Of course there will be competition. TriQuint (TQNT) is already the second-largest FBAR player (and they effectively control the market together), but Skyworks (NASDAQ:SWKS) has significant share in the overall RF component space. Qualcomm, too, is entering the space. The company recently introduced the RF360 RF front end solution, and though its lack of filters and duplexers suggests it's more of a threat to Avago's power amplifier business, few chip companies are going to say "Oh good, Qualcomm's here now too."
Switches And Datacenter Could Offer Life To Wireline
I realize that a lot of analysts and investors are down on the potential of telecom and networking equipment, but Avago could still have some life here. Avago has been winning the lion's share of new sockets with customers like Cisco (NASDAQ:CSCO), Hewlett-Packard (NYSE:HPQ), and Juniper (NYSE:JNPR), in part due to its proprietary SerDes cores. These chips offer better power efficiency, lower error rates, and overall superior performance, and have helped the company gain share with key vendors. I do have some concerns about LSI (NASDAQ:LSI-OLD) becoming a more formidable competitor in this market as well, though, and there may not be enough market growth for both to reach their goals.
Solid Growth, Underpinned By Strong Technology
If the popularity and technical demands of LTE ultimately do open up the broader handset market to Avago's FBAR filters, the growth potential is meaningful. Likewise, I do believe that growing share with higher-ASP products will make the networking/wired infrastructure a source of growth. Last and not least, Avago's industrial/auto business should benefit not only from rebounds in both of those markets, but generally positive long-term trends - the level of chip content in cars continues to grow, while the growth of distributed control within factory automation seems to fit Avago's capabilities nicely.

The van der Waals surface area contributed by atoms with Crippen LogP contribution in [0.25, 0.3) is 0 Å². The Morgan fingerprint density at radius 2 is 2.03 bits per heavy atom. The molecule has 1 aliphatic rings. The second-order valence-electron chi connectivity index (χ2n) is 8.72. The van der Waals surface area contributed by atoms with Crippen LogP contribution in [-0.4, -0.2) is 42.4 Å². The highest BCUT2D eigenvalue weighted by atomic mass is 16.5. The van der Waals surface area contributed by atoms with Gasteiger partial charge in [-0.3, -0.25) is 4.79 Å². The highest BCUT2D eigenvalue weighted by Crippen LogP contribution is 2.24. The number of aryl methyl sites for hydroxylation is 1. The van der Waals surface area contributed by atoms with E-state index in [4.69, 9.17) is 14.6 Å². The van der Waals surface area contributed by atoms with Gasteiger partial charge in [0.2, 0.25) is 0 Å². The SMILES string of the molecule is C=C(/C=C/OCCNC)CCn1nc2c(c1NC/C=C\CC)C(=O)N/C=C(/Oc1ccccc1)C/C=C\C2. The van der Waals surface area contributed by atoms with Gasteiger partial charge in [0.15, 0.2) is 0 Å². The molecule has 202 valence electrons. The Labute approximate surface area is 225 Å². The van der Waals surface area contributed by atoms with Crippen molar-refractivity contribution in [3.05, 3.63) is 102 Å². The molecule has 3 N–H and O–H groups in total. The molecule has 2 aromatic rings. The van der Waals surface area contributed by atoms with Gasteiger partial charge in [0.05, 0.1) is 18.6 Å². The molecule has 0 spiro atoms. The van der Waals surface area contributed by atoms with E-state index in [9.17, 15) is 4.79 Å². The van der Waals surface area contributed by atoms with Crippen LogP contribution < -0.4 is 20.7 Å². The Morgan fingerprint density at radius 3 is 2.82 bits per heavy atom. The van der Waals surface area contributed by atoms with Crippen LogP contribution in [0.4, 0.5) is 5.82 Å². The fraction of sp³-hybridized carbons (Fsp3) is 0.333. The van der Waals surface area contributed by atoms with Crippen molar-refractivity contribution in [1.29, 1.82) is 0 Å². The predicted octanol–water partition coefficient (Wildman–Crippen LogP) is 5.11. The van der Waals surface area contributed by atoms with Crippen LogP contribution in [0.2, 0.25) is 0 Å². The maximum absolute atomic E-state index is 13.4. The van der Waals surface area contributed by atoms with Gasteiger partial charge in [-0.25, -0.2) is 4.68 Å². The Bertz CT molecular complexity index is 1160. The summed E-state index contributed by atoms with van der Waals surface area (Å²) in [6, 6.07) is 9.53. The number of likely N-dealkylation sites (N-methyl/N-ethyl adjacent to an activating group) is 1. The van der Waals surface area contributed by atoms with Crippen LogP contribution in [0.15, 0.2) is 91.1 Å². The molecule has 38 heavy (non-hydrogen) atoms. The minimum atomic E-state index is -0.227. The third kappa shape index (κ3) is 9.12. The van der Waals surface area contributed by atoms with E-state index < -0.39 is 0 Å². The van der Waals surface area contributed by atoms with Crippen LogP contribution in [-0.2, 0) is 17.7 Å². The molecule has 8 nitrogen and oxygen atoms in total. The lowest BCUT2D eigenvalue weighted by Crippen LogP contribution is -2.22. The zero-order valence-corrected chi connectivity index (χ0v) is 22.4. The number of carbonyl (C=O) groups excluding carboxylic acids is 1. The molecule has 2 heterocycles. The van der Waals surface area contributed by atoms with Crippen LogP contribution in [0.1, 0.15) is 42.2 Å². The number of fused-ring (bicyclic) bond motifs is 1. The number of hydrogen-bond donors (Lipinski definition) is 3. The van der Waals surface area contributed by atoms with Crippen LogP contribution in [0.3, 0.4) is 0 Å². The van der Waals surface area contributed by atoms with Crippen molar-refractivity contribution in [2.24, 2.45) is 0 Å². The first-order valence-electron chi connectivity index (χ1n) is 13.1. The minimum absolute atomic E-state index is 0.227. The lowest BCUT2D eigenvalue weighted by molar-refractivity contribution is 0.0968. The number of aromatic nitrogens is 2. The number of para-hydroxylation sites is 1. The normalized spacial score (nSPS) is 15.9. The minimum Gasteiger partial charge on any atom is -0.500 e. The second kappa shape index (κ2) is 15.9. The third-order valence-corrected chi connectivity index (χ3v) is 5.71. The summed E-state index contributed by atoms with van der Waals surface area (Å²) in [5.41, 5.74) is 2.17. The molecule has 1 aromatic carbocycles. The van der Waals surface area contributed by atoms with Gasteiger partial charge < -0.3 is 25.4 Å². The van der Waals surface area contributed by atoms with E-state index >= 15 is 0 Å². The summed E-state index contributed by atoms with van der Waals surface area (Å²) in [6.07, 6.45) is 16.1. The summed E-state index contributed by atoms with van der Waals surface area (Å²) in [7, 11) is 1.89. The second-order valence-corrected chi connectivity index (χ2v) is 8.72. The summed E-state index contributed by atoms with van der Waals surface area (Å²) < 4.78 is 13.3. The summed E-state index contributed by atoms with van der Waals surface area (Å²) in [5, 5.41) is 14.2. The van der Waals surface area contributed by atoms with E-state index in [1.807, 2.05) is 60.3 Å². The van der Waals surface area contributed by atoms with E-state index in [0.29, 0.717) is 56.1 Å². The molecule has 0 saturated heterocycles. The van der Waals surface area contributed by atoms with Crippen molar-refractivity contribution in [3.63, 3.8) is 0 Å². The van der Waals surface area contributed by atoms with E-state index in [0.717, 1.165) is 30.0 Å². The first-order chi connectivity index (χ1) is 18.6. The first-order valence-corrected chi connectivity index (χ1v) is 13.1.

All in all, I see Avago producing long-term revenue growth of more than 6%, with more upside if the company can maintain more share (and/or higher pricing) in FBAR than I currently expect.
On the margin side, I've seen some analysts criticize Avago for having less incremental margin potential as volumes improve. Given that Avago's margins are actually pretty good as is, that seems a little perverse to me - almost as though it's better to hire a less-knowledgeable job candidate because you can teach him more. In any case, while Avago may not have huge gross margin leverage potential, I think the company has strong operating margin potential, and could drive higher free cash flow margins in the coming years. In all, I think Avago could grow its free cash flow at a long-term rate around 10-12%.
The Bottom Line
As 2012 showed so clearly, the cycles in the chip industry can be not only hard to predict in terms of timing, but also magnitude. Moreover, investors have to consider the risks that go with serving a demanding customer like Apple and competing with the likes of Qualcomm. Last and not least, it's worth noting that the company's CFO left to join Lam Research (NASDAQ:LRCX) - a company in the even more cyclical semi equipment space.
With that aforementioned 11% growth assumption, I estimate a fair value of $42.50 for Avago shares. At today's prices, that makes them about as undervalued as both Broadcom and Qualcomm, so that sets up an interesting set of choices for investors. I happen to like all three companies (though I don't own any of them yet), but I think Avago just may be the relative underdog given the quality of its proprietary technologies and its lack of "household name" status for many investors.
Disclosure: I am long ABB. I wrote this article myself, and it expresses my own opinions. I am not receiving compensation for it (other than from Seeking Alpha). I have no business relationship with any company whose stock is mentioned in this article.